People Who Can’t Read May Be 3 Times More Likely to Develop Dementia

January 27, 2020 Updated: January 27, 2020
FONT BFONT SText size

Keeping your mind engaged is often suggested as a way to stave off dementia, and something as simple as reading and writing can make a huge difference. Dr. Jennifer J. Manly of Columbia University Vagelos College of Physicians and Surgeons in New York says:

“Being able to read and write allows people to engage in more activities that use the brain, like reading newspapers and helping children and grandchildren with homework. … Previous research has shown such activities may reduce the risk of dementia. Our new study provides more evidence that reading and writing may be important factors in helping maintain a healthy brain.”

The Study

Manly is the author of a new study examining dementia that’s been published in Neurology, the journal published by the American Academy of Neurology. The study administered memory and thinking tests to 983 people in northern Manhattan with low levels of education and an average age of 77 to determine if literacy affects dementia risk levels. Of those evaluated, 237 people were illiterate.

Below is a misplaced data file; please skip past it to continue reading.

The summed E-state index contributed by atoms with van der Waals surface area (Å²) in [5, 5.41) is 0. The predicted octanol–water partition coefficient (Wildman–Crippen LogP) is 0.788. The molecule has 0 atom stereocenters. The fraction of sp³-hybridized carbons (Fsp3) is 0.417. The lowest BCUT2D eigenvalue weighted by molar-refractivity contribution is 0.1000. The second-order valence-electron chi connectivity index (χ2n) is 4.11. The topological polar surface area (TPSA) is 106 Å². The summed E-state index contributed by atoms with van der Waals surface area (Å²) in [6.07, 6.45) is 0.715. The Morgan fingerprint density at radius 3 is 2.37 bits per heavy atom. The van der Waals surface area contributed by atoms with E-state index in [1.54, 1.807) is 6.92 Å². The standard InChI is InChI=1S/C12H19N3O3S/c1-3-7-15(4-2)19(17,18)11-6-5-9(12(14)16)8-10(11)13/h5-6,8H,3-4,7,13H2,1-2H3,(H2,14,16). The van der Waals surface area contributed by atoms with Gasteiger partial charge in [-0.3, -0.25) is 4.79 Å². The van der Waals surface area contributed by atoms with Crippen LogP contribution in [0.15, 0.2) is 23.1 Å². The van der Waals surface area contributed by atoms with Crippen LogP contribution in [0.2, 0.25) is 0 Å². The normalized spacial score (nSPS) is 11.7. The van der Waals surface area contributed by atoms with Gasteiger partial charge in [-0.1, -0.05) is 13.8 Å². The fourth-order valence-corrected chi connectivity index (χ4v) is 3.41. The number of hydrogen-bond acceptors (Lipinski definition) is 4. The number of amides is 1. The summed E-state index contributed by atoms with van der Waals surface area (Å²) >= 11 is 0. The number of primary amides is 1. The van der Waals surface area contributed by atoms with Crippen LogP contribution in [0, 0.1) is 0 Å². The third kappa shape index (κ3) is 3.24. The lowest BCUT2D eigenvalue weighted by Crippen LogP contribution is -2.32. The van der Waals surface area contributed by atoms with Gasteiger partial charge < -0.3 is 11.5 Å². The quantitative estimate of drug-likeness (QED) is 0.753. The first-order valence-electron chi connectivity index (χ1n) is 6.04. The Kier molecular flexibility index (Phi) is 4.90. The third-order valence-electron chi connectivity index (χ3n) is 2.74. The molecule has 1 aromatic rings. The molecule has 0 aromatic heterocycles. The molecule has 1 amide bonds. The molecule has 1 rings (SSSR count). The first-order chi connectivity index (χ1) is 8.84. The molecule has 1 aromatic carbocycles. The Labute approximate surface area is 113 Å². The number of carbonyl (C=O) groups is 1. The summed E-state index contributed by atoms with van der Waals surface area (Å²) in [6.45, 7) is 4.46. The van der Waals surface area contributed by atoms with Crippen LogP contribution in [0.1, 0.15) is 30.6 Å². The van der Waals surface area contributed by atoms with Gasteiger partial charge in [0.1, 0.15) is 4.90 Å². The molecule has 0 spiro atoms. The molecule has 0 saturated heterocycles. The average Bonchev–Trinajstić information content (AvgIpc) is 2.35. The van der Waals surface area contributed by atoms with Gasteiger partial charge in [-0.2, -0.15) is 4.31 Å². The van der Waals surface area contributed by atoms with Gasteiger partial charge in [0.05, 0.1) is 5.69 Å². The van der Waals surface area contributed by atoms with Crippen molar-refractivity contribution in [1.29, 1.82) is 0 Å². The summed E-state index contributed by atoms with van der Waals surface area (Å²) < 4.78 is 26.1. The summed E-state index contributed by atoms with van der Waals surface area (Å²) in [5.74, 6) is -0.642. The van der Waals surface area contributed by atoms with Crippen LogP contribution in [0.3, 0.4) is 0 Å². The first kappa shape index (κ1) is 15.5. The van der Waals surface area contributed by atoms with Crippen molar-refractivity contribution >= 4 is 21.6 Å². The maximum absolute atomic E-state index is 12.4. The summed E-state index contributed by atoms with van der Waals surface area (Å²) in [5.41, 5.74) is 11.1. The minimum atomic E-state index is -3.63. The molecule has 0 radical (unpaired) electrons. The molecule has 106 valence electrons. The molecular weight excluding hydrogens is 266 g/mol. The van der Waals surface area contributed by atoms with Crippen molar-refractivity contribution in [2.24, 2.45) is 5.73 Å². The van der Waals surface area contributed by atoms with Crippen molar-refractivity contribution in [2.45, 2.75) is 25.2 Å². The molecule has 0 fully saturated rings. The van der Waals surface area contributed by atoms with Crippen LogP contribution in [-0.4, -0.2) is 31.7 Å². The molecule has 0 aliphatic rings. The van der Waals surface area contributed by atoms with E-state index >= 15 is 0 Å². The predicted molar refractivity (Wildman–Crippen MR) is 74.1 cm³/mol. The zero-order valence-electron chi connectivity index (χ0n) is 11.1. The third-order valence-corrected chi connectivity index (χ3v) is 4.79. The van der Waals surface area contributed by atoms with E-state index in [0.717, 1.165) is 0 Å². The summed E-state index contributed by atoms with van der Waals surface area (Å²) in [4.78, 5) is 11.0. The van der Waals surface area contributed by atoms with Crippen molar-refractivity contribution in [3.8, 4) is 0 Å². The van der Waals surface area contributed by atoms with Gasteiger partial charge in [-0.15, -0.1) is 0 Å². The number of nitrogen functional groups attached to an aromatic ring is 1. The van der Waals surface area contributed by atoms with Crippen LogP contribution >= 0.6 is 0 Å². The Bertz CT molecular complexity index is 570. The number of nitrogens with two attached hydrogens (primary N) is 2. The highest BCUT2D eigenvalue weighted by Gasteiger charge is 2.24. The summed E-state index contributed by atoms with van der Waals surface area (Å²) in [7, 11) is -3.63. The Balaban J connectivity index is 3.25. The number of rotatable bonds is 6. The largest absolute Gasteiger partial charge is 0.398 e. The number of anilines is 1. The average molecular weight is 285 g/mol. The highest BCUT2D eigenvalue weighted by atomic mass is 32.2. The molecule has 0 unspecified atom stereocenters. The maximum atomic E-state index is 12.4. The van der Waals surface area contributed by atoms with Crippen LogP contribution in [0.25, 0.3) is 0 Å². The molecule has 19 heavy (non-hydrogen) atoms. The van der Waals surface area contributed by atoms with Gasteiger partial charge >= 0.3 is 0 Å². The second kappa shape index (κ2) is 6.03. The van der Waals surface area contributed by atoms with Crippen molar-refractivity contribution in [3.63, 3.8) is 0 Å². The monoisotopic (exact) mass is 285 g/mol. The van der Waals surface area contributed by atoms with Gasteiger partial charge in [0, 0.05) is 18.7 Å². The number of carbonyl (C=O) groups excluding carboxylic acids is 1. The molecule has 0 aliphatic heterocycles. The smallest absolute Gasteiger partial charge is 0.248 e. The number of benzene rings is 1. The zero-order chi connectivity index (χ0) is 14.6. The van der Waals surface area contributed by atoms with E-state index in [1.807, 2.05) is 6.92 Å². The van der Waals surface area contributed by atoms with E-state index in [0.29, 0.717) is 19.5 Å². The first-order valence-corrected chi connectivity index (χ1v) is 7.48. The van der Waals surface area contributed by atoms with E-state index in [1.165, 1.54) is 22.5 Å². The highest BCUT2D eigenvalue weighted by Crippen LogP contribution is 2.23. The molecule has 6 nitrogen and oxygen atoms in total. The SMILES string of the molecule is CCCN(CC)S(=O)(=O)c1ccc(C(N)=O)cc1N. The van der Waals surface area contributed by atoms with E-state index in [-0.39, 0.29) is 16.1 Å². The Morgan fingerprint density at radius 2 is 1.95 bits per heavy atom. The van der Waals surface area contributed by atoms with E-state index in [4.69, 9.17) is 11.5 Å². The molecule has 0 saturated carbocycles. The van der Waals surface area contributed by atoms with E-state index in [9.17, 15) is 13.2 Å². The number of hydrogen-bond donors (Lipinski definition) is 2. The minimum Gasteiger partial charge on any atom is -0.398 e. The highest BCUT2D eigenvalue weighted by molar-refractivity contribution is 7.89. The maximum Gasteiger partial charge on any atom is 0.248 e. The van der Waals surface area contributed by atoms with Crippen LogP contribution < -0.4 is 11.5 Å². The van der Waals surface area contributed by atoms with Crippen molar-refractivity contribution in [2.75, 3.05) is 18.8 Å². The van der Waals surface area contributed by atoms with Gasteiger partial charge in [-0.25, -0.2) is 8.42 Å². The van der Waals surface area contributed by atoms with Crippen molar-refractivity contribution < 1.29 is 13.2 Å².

The test subjects who hadn’t learned to read or write began at a disadvantage. Thirty-five percent of test subjects who couldn’t read began the study with dementia as opposed to only 18 percent of the literate subjects. The gap between literate and illiterate continued throughout the study. After follow-up evaluations that occurred an average of four years later, 48 percent of the illiterate group had developed dementia while 27 percent of the literature group registered dementia.

Healthy Brain While Aging

Maintaining an active brain is a crucial strategy for lowering the risk of dementia. Crossword puzzles or learning new skills are frequently mentioned as viable options. Researchers at the University of Michigan published a 2017 study that attributed America’s decline in dementia to an increase in levels of higher education. While getting a college degree might not be an option or even something you want, Manly’s study suggests that even mental activities we take for granted can provide surprising benefits.

Kristina Martin works at Green Lifestyle Market and is a natural health wellness reporter for Organic Lifestyle Magazine, which first published this article.